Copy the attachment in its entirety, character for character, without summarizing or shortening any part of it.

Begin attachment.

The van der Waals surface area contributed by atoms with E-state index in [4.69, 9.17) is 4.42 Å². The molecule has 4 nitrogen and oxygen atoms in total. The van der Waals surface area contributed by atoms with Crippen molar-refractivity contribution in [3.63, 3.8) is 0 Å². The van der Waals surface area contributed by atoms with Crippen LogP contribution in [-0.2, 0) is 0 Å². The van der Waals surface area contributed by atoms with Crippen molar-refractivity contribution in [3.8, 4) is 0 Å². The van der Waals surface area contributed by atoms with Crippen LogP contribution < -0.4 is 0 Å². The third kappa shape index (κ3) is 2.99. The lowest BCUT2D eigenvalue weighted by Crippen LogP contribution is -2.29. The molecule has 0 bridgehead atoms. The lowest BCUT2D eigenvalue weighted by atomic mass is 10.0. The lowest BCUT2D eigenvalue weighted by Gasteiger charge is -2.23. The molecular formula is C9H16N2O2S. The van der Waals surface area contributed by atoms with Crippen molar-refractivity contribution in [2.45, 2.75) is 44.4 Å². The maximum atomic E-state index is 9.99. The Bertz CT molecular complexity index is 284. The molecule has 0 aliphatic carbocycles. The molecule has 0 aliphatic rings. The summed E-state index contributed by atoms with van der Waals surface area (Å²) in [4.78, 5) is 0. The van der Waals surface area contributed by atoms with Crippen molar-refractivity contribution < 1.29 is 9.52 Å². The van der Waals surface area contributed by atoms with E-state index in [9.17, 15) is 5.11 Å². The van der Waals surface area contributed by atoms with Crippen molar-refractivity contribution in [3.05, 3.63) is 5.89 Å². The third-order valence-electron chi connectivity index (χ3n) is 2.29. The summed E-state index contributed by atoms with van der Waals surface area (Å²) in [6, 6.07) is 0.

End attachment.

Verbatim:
The van der Waals surface area contributed by atoms with E-state index in [4.69, 9.17) is 4.42 Å². The molecule has 4 nitrogen and oxygen atoms in total. The van der Waals surface area contributed by atoms with Crippen molar-refractivity contribution in [3.63, 3.8) is 0 Å². The van der Waals surface area contributed by atoms with Crippen LogP contribution in [-0.2, 0) is 0 Å². The van der Waals surface area contributed by atoms with Crippen molar-refractivity contribution in [3.8, 4) is 0 Å². The van der Waals surface area contributed by atoms with Crippen LogP contribution < -0.4 is 0 Å². The third kappa shape index (κ3) is 2.99. The lowest BCUT2D eigenvalue weighted by Crippen LogP contribution is -2.29. The molecule has 0 bridgehead atoms. The lowest BCUT2D eigenvalue weighted by atomic mass is 10.0. The lowest BCUT2D eigenvalue weighted by Gasteiger charge is -2.23. The molecular formula is C9H16N2O2S. The van der Waals surface area contributed by atoms with Crippen molar-refractivity contribution in [2.45, 2.75) is 44.4 Å². The maximum atomic E-state index is 9.99. The Bertz CT molecular complexity index is 284. The molecule has 0 aliphatic carbocycles. The molecule has 0 aliphatic rings. The summed E-state index contributed by atoms with van der Waals surface area (Å²) in [4.78, 5) is 0. The van der Waals surface area contributed by atoms with Crippen molar-refractivity contribution < 1.29 is 9.52 Å². The van der Waals surface area contributed by atoms with E-state index in [9.17, 15) is 5.11 Å². The van der Waals surface area contributed by atoms with Crippen molar-refractivity contribution in [3.05, 3.63) is 5.89 Å². The third-order valence-electron chi connectivity index (χ3n) is 2.29. The summed E-state index contributed by atoms with van der Waals surface area (Å²) in [6, 6.07) is 0.